Friday, December 15, 2006

An apology to The Guardian - the 3rd Sector report

I should apologise. The day after my last post The Guardian ran an article in its Society section: "Too much faith in third sector fizz". So the report on Partnership in Public Services: an action plan for third sector involvement was not in the end so ignored by the mainstream media.

But the Society Guardian editor Patrick Butler did try to savage the Third Sector Action Plan.

For example, he commented:

Take the plan's intriguing idea that the third sector should not merely provide services but help design them too - this from a government supposedly in ideological thrall to the purchaser-provider split. Imagine the uproar if ministers declared that private providers - Capita or Group 4 Securicor, say - should help set the terms of the service they intend to provide.

But the overwhelming majority of not-for-profits are nowhere near as big and powerful as Capita and Group 4. Moreover, their motivations are somewhat different being not-for-profits.

He went on:

But that's not all. The plan also envisages a stronger input into public services by user-led organisations. In theory, this allows the possibility that the same charity might help design a service, run the service contract, monitor service quality through its user groups, and (through its campaigning arm) attack the local authority that let the contract.

I don't think that is likely. But if it was, I am sure that the public sector is (generally) sufficiently conscious of probity and conflicts of interest to preclude that.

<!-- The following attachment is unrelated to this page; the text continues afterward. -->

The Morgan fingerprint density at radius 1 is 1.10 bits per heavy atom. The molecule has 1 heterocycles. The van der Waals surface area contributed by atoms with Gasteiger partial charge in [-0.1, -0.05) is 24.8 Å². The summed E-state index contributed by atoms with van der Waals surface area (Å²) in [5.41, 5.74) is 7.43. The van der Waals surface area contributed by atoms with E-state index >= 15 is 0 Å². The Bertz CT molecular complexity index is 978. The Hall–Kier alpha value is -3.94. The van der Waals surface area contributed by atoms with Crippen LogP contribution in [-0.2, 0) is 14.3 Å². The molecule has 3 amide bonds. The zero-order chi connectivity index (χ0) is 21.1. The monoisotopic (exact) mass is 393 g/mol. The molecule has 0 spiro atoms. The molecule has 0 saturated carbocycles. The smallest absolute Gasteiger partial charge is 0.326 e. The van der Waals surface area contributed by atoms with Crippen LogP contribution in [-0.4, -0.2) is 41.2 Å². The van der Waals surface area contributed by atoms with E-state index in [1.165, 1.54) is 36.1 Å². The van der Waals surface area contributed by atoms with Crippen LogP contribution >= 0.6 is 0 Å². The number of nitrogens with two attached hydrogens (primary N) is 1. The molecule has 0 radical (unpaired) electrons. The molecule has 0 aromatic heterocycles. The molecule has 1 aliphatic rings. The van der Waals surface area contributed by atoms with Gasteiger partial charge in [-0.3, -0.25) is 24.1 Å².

On much firmer ground he argues:

The plan argues that such close engagement between users and providers and commissioners can be positive, in the spirit of "co-production". This is true. But it also requires deft management skills, and even supporters of the third sector admit to serious concerns about its leadership capacity and the relatively underdeveloped nature of its governance and accountability arrangements.

The Action Plan does talk about training people in both public sector procurers and third sector clients. Arguably more should be in the Action Plan on the issue of governance and management in the third sector. Many of us have horror stories we know of where the third sector has gone wrong. (Of course the government has done work on this - for example, setting up the Governance Hub.)

Hopefully the Guardian will give the third sector a right of reply.

No comments: